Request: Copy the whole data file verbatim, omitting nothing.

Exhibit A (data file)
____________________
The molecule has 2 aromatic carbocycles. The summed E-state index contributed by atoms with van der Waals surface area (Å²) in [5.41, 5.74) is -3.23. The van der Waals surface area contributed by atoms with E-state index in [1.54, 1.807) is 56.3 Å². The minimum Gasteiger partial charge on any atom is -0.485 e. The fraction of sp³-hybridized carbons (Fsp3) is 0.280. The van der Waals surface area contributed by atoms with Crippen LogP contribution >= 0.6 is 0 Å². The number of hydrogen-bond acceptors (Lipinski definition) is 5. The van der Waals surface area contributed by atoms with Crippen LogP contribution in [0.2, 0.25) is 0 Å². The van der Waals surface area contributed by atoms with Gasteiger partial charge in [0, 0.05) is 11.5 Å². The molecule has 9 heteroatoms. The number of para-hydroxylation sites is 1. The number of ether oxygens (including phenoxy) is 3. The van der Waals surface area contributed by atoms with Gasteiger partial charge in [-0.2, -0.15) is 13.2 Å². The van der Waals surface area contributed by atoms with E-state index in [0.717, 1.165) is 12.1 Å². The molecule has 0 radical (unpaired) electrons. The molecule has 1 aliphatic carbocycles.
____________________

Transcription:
The molecule has 2 aromatic carbocycles. The summed E-state index contributed by atoms with van der Waals surface area (Å²) in [5.41, 5.74) is -3.23. The van der Waals surface area contributed by atoms with E-state index in [1.54, 1.807) is 56.3 Å². The minimum Gasteiger partial charge on any atom is -0.485 e. The fraction of sp³-hybridized carbons (Fsp3) is 0.280. The van der Waals surface area contributed by atoms with Crippen LogP contribution >= 0.6 is 0 Å². The number of hydrogen-bond acceptors (Lipinski definition) is 5. The van der Waals surface area contributed by atoms with Crippen LogP contribution in [0.2, 0.25) is 0 Å². The van der Waals surface area contributed by atoms with Gasteiger partial charge in [0, 0.05) is 11.5 Å². The molecule has 9 heteroatoms. The number of para-hydroxylation sites is 1. The number of ether oxygens (including phenoxy) is 3. The van der Waals surface area contributed by atoms with Gasteiger partial charge in [-0.2, -0.15) is 13.2 Å². The van der Waals surface area contributed by atoms with E-state index in [0.717, 1.165) is 12.1 Å². The molecule has 0 radical (unpaired) electrons. The molecule has 1 aliphatic carbocycles.